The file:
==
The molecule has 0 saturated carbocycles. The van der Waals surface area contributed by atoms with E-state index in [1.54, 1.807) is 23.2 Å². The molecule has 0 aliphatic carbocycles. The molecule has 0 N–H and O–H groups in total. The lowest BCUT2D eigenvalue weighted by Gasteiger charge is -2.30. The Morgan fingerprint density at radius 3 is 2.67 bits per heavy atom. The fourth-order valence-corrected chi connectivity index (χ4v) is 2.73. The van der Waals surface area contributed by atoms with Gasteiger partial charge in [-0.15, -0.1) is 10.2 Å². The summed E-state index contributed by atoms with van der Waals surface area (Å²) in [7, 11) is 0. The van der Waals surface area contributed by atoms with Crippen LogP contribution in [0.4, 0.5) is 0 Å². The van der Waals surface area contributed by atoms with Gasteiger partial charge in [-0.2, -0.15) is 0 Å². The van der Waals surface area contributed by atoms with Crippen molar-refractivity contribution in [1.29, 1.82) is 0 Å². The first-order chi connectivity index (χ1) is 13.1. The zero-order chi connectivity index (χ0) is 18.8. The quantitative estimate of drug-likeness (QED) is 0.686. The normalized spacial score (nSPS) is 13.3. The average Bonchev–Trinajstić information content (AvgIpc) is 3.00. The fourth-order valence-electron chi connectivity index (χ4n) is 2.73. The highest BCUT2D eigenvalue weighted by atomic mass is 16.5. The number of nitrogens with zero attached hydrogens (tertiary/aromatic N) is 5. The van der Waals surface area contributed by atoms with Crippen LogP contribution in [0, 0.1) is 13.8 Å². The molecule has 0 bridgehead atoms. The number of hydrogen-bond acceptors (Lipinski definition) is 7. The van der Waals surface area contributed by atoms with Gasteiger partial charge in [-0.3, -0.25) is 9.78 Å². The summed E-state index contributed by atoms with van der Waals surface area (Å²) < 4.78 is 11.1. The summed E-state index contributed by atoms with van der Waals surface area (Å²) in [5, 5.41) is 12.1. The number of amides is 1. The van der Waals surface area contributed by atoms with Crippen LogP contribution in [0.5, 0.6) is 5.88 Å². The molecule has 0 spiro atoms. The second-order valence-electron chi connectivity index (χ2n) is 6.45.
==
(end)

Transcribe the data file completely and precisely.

The molecule has 0 saturated carbocycles. The van der Waals surface area contributed by atoms with E-state index in [1.54, 1.807) is 23.2 Å². The molecule has 0 aliphatic carbocycles. The molecule has 0 N–H and O–H groups in total. The lowest BCUT2D eigenvalue weighted by Gasteiger charge is -2.30. The Morgan fingerprint density at radius 3 is 2.67 bits per heavy atom. The fourth-order valence-corrected chi connectivity index (χ4v) is 2.73. The van der Waals surface area contributed by atoms with Gasteiger partial charge in [-0.15, -0.1) is 10.2 Å². The summed E-state index contributed by atoms with van der Waals surface area (Å²) in [7, 11) is 0. The van der Waals surface area contributed by atoms with Crippen LogP contribution in [0.4, 0.5) is 0 Å². The van der Waals surface area contributed by atoms with Gasteiger partial charge in [-0.2, -0.15) is 0 Å². The van der Waals surface area contributed by atoms with Crippen molar-refractivity contribution in [1.29, 1.82) is 0 Å². The first-order chi connectivity index (χ1) is 13.1. The zero-order chi connectivity index (χ0) is 18.8. The quantitative estimate of drug-likeness (QED) is 0.686. The normalized spacial score (nSPS) is 13.3. The average Bonchev–Trinajstić information content (AvgIpc) is 3.00. The fourth-order valence-electron chi connectivity index (χ4n) is 2.73. The highest BCUT2D eigenvalue weighted by atomic mass is 16.5. The number of nitrogens with zero attached hydrogens (tertiary/aromatic N) is 5. The van der Waals surface area contributed by atoms with Crippen LogP contribution in [0, 0.1) is 13.8 Å². The molecule has 0 bridgehead atoms. The number of hydrogen-bond acceptors (Lipinski definition) is 7. The van der Waals surface area contributed by atoms with Gasteiger partial charge in [-0.3, -0.25) is 9.78 Å². The summed E-state index contributed by atoms with van der Waals surface area (Å²) < 4.78 is 11.1. The summed E-state index contributed by atoms with van der Waals surface area (Å²) in [5, 5.41) is 12.1. The number of amides is 1. The van der Waals surface area contributed by atoms with Crippen LogP contribution in [0.5, 0.6) is 5.88 Å². The molecule has 0 spiro atoms. The second-order valence-electron chi connectivity index (χ2n) is 6.45.